Reynoldsburg News

Students hoping to see a 'Shift' in peer attitudes

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High school sophomores (from left) Aliya Harris, Sierra Weiss, Allyiah Donnell and Tyler Parker are hoping to foster more kindness and respect among their peers at Reynoldsburg's eSTEM Academy through a program they are developing called Shift.
By ThisWeek Community News  • 

Four sophomores at Reynoldsburg's eSTEM Academy are hoping to cause a "shift" in student thinking and foster more kindness, respect and compassion among their classmates.

Tyler Parker, Aliya Harris, Allyiah Donnell and Sierra Weiss approached Principal Marcy Raymond recently with an idea they called "Shift."

"Shift would focus on bettering student relationships with their peers," Parker said.

She said the group hopes to present a weekly program during Fusion classes that could include group discussions, communication-focused games, activities and presentations from past Reynoldsburg graduates.

Raymond said Fusion classes meet daily.

"They are our way of connecting the academic, social and emotional components of growth and development, while fostering the creative confidence to do the really hard work it takes to be college- and career-ready," she said.

She said the girls will be working with the 10th-grade Fusion teachers to refine the idea to "shift thinking toward more courage, kindness and respect."

"This is one example of the drive for our students to open themselves to be an example of what others should be thinking about," she said. "It also means that they are willing to look at themselves and what they can do to promote the culture that we need at eSTEM."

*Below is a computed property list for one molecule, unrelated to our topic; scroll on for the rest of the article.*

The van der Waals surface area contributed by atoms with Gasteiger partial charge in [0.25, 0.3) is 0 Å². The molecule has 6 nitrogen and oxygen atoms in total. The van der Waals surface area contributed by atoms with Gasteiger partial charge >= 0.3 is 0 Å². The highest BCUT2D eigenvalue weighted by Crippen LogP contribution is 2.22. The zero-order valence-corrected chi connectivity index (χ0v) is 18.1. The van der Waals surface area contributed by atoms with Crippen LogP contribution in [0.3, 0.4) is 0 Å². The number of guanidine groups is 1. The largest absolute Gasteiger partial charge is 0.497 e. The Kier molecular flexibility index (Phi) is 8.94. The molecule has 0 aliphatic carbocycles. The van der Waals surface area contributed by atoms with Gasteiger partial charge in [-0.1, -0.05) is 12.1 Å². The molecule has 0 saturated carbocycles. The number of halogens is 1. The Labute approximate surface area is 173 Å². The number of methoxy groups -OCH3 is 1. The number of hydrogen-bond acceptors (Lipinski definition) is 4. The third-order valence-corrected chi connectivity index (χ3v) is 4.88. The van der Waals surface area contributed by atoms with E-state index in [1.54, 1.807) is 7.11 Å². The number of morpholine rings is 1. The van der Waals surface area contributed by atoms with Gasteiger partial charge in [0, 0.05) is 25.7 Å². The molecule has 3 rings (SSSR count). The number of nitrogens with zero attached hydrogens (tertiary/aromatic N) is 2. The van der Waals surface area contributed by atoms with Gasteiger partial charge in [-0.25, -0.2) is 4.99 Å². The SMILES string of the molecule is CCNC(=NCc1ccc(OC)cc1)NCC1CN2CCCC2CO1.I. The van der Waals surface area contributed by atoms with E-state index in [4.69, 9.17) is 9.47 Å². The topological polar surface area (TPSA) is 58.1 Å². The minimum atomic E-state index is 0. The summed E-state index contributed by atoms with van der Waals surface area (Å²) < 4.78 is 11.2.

Parker said she and the other girls developed their idea after they noticed some "extreme" problems at school.

"We keep seeing things like segregation, extreme separation between peers and daily racism," she said. "Too many people are being rude and disrespectful.

"We kept trying to think of what we could do to change things for the better," she said. "We want to be able to all work together."

Harris said that the Shift program is meant to be "a way of changing your mindset from being separated to feeling like a family and working together."

"I'm hoping that we can all get closer and that I will feel happier when I go to school," she said. "Usually I'm a happy person, but when you have drama with your peers, it affects your grades and your feelings about school."

Parker said the group is planning team-building activities to take place at least weekly.

"We would begin with an introduction of what activities we will do and then try to start big group discussions about how we feel about what is going on in the school," she said. "One activity might be where everyone stands in a line and you talk about a certain issue, and ask for people to step over the line if they can relate to that."

She said anything that will bring classmates closer would be valuable.

"I want us to be able to respect each other and tolerate differences," she said. "We need to be able to work together and feel like more of a family."

Raymond said eSTEM Academy was founded in the belief "that design thinking is paramount to being able to engineer solutions to the problems we encounter."

"Students engaged in design thinking are creative and confident enough to lead," she said. "We think that student-led experiences are the most powerful in the process of design for a school. It is a component of this belief that causes our students to examine their environment and look for ways to make it operate better."

She said the Shift program will fit nicely into the Fusion class goals, which are to foster "courage, kindness and respect."

She said the preliminary plans for the program are to deliver it over at least four Fusion classes.

"We see problems among students on a daily basis," Parker said. "We are hoping that the Shift program will help find a solution to some of those problems."

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